by Anthony Burke Smith
Washington Post religion reporter Hanna Rosin wrote April 3 that calls by
Christian leaders for an Easter cease-fire in the NATO bombing campaign had "left the
religious community as one of the few unified voices speaking out against Western military
involvement in Yugoslavia," she was mistaking a moment of unity for a consensus that
did not, in fact, exist. Easter cease-fires notwithstanding, the responses by American
religious leaders to the war in Kosovo have been all over the place, reflecting their
diverse moral traditions on war and armed conflict.
On March 25, the Church World Service Unit of the National Council of Churches called
for an immediate end to the NATO bombing and a negotiated settlement to the crisis by the
United Nations. At the same time, the international equivalent of the NCC, the World
Council of Churches, also denounced the bombing, and its General Secretary, Rev. Dr.
Konrad Raiser wrote the three WCC member churches in Yugoslavia "to express our
profound emotion" regarding the NATO attacks.
The NCCs and WCCs stance against the NATO bombing in part reflected the
fact that their membership includes Orthodox churches, to which the majority of Serbs
belong. Without question, however, the stop-the-bombing sentiment was the authentic
conviction of the mainline Protestant leadership, as witnessed by the delegation led by
Rev. Jesse Jackson and NCC Secretary General Joan Brown Campbell that won the release of
three captured American soldiers May 2.
But American Protestantism is no monolith. Los Angeles Times religion writer
Teresa Watanabe, who was particularly sensitive to the diversity of religious voices,
quoted Richard Land, president of the Southern Baptist Conventions Ethics and
Religious Liberty Commission, as supporting stronger military force: "I believe the
president and political leaders need to go before the people and make a case for much more
Meanwhile, on April 1 eight American Roman Catholic cardinals issued letters to
Presidents Clinton and Milosevic respectively calling for an end to the fighting and a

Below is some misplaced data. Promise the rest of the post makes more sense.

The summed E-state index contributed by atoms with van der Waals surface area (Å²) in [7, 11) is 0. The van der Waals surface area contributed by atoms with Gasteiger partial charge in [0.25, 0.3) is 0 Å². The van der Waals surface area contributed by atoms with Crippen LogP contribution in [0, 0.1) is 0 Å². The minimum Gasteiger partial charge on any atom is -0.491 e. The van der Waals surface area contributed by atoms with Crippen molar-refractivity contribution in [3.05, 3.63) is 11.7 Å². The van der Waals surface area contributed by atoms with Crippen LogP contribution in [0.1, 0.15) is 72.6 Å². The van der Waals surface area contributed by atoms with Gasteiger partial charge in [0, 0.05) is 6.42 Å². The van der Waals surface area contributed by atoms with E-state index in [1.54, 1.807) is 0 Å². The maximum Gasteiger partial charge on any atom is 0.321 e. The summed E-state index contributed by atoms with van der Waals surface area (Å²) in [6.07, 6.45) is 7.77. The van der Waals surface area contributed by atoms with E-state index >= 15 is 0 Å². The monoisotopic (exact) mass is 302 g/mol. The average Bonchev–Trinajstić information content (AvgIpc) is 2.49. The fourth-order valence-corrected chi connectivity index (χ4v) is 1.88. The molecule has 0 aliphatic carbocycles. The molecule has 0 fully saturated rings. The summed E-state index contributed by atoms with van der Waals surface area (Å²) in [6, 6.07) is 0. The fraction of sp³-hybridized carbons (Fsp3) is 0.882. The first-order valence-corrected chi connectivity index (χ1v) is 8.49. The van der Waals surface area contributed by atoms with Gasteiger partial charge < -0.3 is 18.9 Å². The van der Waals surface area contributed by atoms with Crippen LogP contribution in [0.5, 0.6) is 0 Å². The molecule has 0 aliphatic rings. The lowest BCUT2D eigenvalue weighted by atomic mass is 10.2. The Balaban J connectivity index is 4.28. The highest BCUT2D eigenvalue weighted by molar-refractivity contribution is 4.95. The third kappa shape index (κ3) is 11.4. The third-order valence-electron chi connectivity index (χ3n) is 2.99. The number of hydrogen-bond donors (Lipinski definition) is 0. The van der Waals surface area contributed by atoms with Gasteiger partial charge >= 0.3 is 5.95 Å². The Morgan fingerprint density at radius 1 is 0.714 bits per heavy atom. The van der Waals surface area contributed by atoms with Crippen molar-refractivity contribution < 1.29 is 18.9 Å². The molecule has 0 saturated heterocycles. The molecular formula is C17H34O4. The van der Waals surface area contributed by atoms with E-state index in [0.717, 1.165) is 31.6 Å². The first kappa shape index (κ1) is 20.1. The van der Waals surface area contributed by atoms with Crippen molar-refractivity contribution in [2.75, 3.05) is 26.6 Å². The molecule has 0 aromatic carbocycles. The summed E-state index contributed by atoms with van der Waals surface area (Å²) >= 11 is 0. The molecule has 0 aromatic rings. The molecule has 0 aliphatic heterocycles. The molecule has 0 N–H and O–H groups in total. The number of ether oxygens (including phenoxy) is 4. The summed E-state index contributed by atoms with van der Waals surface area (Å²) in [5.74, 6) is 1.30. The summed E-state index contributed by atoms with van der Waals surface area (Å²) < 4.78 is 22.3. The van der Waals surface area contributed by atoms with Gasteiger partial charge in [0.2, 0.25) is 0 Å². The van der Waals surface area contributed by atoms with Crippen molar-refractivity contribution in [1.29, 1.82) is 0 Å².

resumption of diplomatic negotiations. Yet Catholic sentiment was not as clear as this
gesture would suggest. Regarding the moral dimension of the war, Archbishop Theodore
McCarrick, president of the U.S Catholic Conferences International Policy Committee,
admitted, "Its a mess."
American Catholic leaders and thinkers sought to make their way through the mess by
drawing upon their long-standing natural law tradition of just-war theory. On the basis of
this theory, some suggested that the war might have a legitimate moral basis. Cardinal
Roger Mahony of Los Angeles, for instance, said in an April 13 interview with Ray Suarez
on NPRs Talk of the Nation that the failed efforts of diplomacy and the suffering of
the Kosovar Albanians "nudge the conflict into the just war category."
Similarly, the Los Angeles Timess Watanabe quoted noted Catholic
commentator and priest Andrew Greeley in early April regarding the justness of NATOs
actions in Yugoslavia: "It is a close call, therefore, as to whether the attacks
constitute a just war...Maybe. Maybe not." Rev. Gregory Coiro of the archdiocese of
Los Angeles, however, told Watanabe, "Personally, I have difficulty seeing this as a
just response....If you look strictly at the criteria, and ask what nation has been
attacked, it looks like NATO has attacked Yugoslavia. Its very difficult to say who
is the aggressor here."
Jewish leaders have tended to be less equivocal in their responses. Many have supported
the bombings, seeing the ethnic cleansing by the Serbs as an all-too familiar reminder of
their own history in Europe. Two weeks into the NATO bombing, the American Jewish Congress
noted the "pervasive suffering and despair on a scale unmatched in Europe since the